Life Without Facebook

It’s been several weeks since I quit Facebook and I wanted to share a little of what it’s been like for me, both as a person and as a writer trying to make my way through the traditional publishing gauntlet.

Pro: I’ve been much more emotionally stable since quitting FB which has led to deeper and more frequent work sessions on my current novel. When I’m mentally churning about something, it’s hard to get into a place where I’m really focused. No junky FB input=clearer brain=better work.

Con: I do not wish friends a Happy Birthday until I accidentally remember several days after the fact. I did not know when a friend’s grandmother passed away recently. I found out days later and felt sad that I hadn’t been able to reach out when it happened.

Pro: I do not write statuses that are either superfluous OR controversial. I do not spend one second wondering if what I write will be misconstrued or ignored. I do not fear the rage police.

Con: I kind of don’t know what’s going on.

Pro: I like people more now that I don’t know what they’re saying online. I pray more for them instead of judging them. I’m helped to do this because I’m not in a constant state of outrage or disagreement. I’m a kinder person in my thought life.

Con: I can’t see my literary agent’s FB posts. These are an easy way to get the latest industry/agency updates or anything else she thinks we should know. It makes me uncomfortable that I have to email her with questions she might already have addressed.

Pro: I have less anxiety now that I’m not bombarded with endless hot takes on sensationalized news stories by people who may not know what they’re talking about. I’m sleeping better than I was.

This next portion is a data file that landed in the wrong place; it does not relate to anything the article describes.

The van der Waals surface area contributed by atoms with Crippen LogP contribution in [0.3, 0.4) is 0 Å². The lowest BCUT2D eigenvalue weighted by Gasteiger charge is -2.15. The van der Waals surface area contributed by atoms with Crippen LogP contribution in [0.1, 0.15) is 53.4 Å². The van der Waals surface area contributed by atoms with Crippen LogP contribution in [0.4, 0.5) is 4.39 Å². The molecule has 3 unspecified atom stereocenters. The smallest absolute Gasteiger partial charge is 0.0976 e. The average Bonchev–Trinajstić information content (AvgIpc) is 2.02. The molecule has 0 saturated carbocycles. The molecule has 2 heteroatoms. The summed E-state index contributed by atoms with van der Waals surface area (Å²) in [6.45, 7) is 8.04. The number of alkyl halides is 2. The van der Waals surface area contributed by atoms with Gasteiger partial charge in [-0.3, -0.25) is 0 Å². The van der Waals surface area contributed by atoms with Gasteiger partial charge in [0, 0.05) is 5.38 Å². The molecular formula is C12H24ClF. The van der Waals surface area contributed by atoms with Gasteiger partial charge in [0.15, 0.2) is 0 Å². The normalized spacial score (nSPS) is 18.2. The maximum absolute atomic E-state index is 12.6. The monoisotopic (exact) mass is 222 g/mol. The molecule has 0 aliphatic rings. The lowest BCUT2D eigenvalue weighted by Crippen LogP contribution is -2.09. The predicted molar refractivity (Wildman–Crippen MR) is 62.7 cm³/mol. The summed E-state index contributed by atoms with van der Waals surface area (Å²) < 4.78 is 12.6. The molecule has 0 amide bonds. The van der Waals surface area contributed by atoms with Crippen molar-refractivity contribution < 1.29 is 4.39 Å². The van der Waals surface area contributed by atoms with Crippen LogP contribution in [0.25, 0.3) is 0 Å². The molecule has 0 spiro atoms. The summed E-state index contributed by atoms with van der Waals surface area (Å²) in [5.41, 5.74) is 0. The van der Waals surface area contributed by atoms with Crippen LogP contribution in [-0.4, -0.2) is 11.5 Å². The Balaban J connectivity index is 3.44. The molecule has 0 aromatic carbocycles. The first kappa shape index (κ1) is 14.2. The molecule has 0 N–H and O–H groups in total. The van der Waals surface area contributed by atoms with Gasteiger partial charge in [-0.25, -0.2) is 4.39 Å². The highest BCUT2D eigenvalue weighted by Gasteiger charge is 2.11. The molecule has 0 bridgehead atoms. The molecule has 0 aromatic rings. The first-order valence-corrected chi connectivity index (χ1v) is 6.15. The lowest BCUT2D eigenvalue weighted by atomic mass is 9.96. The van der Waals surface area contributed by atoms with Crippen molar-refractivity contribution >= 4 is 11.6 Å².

Con: I’m a writer, and I’m not building a platform on the largest social media site on the planet. I don’t seem socially conscious or concerned because I’m not publicly commenting on issues. I’m basically invisible.

Here’s something interesting, though: a few weeks after quitting FB, I got a personal email from the editor of a major print and online publication (to be revealed later) asking me to write a column for their Jan/Feb edition. When I asked how he found me–after picking my jaw off the floor–he said, “I was on your website, though, honestly, I’m not sure how I ended up on there!”

To be clear, I did not query this publication. I did not go looking for an opportunity to platform build. This came to me, and I was shocked. As a Christian, I immediately knew it was a little sign, a gift from God reminding me that I don’t have to go insane in pursuit of publication or praise or platform. That he has my life in his hands and that, no matter what happens, I can trust him.